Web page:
The Abdala COVID-19 vaccine candidate, one of the five developed in Cuba that has already been tested in humans, concluded this Saturday the third and final phase of clinical trials, which began in March in the eastern part of the island.
The study applied in three-shot doses included more than 48,000 volunteers from the capitals of Santiago de Cuba, Guantánamo and Granma provinces, in order to test its effectiveness against COVID-19.
This was confirmed on Twitter by the BioCubaFarma conglomerate, which comprises the main entities of the pharmaceutical and biotechnology industry in the country, and the Center for Genetic Engineering and Biotechnology (CIGB), in charge of developing the vaccine candidate.
Concluyó hoy #1demayo2021, la aplicación de la tercera y ultimas dosis correspondientes a la Fase III del ensayo clínico con el Candidato Vacunal #Abdala, que se desarrolla desde el 22 de marzo en las provincias de Granma, Santiago de Cuba y Guantánamo. pic.twitter.com/hmzNwQTDdy
— BioCubaFarma (@BioCubaFarma) May 2, 2021
In particular, the CIGB specified that the trial culminated with “more than 97% adherence to vaccination,” among the 48,290 volunteers who received Abdala in the eastern region of Cuba.
Hoy #1ro de Mayo CONCLUYE APLICACIÓN DE ÚLTIMA DOSIS DE ABDALA EN EL ENSAYO CLÍNICO FASE III en las provincias de Granma, Santiago de Cuba y Guantánamo.
De los 48 290 voluntarios, a quienes se les aplicó la dosis, culmina hoy con más de un 97% de adherencia a la vacunación. pic.twitter.com/v88ZqBviuZ
— CIGBCuba (@CIGBCuba) May 2, 2021
Researchers from the CIGB itself recently told state media that, once this stage is completed, the appearance of positive cases for the SARS-CoV-2 coronavirus among the study participants would begin to be evaluated. Dr. Verena Muzio, director of clinical research at the institution, explained that this will make it possible to compare the proportions between the vaccinated group and the one inoculated with a placebo, and thus evaluate the efficacy.
The scientific center is also in charge of the Mambisa intranasal vaccine candidate, while Soberana 01, Soberana 02 and Soberana Plus are generated by the Finlay Vaccine Institute.
Abdala is also being applied at this time to health personnel and other risk groups in intervention studies carried out in Havana and in eastern Cuba. In addition, it will be part, together with Soberana 02, of the mass intervention that should begin in May in the capital and in which the authorities intend to immunize 1.7 million people.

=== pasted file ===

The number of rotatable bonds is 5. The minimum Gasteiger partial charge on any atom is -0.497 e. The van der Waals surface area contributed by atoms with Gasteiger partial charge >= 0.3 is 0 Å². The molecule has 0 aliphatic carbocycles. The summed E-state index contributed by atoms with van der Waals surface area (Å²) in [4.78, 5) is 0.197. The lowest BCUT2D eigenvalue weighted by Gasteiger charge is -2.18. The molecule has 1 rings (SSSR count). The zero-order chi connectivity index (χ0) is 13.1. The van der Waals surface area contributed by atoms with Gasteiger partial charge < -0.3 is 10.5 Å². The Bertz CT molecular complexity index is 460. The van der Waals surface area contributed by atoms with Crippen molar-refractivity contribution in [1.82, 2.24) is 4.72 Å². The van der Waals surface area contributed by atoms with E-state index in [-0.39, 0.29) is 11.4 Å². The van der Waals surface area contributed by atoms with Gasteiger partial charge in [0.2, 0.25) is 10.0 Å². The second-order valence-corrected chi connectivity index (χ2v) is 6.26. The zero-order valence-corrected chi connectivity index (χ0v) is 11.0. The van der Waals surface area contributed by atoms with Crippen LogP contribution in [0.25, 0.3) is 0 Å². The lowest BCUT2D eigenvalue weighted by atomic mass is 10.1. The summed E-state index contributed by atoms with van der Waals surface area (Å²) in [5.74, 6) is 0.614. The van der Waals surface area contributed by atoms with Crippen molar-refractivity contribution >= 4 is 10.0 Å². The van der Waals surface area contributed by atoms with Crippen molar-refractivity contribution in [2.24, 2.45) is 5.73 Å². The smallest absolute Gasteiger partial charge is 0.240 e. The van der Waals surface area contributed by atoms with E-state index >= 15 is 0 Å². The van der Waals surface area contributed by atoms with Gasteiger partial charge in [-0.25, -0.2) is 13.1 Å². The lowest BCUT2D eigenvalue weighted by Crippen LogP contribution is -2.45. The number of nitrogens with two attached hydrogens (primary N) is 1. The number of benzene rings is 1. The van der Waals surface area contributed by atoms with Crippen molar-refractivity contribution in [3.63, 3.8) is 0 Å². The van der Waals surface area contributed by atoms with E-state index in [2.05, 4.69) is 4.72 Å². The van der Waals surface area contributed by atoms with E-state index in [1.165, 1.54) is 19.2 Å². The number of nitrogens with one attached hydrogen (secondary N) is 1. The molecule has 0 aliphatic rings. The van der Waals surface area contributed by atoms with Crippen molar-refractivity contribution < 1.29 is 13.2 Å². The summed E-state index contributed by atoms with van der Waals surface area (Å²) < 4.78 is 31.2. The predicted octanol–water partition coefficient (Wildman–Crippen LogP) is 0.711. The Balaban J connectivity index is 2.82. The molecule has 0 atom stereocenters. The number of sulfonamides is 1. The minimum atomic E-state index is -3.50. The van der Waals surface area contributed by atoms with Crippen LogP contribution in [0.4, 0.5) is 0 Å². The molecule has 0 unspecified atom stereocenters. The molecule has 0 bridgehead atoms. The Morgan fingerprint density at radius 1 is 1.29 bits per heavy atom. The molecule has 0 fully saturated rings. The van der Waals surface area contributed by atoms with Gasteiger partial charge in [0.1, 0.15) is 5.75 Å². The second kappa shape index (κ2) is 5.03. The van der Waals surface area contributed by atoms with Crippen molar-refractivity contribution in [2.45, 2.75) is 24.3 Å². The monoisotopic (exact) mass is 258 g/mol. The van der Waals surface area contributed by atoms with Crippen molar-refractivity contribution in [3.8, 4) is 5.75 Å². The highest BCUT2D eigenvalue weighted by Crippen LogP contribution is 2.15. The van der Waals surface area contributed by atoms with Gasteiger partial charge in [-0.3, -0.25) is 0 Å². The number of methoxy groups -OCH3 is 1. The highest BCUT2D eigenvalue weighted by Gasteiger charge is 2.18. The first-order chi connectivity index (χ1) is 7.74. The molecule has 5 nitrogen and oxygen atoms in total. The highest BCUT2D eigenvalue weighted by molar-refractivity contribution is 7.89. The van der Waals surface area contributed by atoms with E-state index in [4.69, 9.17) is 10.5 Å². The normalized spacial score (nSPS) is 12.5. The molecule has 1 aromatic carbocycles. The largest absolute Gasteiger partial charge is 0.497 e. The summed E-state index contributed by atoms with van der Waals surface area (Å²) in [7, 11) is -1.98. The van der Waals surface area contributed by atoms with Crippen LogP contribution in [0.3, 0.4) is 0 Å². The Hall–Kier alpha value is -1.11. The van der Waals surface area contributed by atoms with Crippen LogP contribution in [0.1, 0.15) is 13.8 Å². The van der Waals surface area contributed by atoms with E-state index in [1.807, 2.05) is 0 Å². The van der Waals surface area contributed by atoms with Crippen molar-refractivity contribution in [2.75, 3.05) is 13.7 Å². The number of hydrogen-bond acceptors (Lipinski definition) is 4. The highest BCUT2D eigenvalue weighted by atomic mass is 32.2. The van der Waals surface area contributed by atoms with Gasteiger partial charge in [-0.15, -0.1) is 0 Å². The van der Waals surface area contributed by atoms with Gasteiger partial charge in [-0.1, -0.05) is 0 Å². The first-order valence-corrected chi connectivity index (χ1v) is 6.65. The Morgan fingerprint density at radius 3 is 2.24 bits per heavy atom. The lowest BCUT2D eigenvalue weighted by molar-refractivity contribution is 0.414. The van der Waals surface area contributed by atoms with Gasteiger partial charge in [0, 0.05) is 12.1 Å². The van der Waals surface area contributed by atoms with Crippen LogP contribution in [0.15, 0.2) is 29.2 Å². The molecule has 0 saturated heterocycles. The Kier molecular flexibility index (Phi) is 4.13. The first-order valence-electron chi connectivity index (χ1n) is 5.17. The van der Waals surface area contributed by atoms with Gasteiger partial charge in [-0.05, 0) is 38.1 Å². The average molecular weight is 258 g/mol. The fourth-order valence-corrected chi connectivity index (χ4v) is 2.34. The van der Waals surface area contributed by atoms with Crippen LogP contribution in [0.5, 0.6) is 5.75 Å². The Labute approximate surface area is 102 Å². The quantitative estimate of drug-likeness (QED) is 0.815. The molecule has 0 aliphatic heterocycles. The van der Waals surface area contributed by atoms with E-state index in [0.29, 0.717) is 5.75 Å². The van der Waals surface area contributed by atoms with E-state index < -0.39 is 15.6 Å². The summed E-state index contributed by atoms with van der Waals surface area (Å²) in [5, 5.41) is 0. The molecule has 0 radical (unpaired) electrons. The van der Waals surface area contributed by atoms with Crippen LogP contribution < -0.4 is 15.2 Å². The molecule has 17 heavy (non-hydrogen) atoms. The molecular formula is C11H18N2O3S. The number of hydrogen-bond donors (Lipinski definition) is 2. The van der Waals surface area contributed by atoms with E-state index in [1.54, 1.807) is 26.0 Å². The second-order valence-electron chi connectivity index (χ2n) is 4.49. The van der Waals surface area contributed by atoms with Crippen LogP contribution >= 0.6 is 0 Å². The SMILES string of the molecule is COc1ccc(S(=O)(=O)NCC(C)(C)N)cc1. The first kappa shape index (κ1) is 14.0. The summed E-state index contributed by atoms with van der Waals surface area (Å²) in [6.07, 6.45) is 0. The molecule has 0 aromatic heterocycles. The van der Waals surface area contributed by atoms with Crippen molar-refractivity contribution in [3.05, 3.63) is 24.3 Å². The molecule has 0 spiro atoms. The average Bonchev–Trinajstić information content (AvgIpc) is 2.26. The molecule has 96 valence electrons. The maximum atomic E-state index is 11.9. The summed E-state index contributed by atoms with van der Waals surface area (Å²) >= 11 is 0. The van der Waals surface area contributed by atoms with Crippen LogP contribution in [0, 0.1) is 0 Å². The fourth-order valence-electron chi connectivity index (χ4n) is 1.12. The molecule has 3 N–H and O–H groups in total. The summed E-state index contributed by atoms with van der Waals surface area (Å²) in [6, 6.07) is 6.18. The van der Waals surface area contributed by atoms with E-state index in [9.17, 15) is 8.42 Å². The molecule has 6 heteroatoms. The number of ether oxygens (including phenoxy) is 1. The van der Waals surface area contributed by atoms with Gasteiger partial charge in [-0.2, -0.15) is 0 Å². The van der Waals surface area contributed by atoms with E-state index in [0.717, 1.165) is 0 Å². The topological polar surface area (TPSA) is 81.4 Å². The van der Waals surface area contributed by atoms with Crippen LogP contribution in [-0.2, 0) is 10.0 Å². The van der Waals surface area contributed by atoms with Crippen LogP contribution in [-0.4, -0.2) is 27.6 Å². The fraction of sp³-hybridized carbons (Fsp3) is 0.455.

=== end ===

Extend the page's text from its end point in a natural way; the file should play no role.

Soberana 02, the other most advanced Cuban vaccine candidate, is also currently in phase III of clinical trials in the city of Havana, in which 44,010 volunteers aged between 19 and 80 years are participating, and will also be tested in Iran, where 100,000 doses of the formula have been sent.
None of the Cuban candidates yet has the authorization for emergency use or registration, but the authorities and experts hope to achieve it soon based on the results of these studies, to start the mass vaccination on the island. If so, Cuba would be the first country in Latin America to have its own COVID-19 vaccine.
To date, Cuba has registered more than 108,000 positive cases with SARS-CoV-2 and 664 deaths from the disease. Since January, the island has been going through a third wave of infections, with more than a thousand cases a day on average in recent weeks and an increase in mortality, which experts attribute to the greater transmissibility of the new strains circulating in the country and the population’s low-risk perception.
The Cuban government has not purchased vaccines in the international market, nor is it part of the COVAX Mechanism created under the sponsorship of the World Health Organization (WHO) to promote equitable access to immunization in low- and middle-income nations. Instead, it has bet on its renowned biopharmaceutical industry to face the pandemic and achieve this year the immunization of the island’s inhabitants.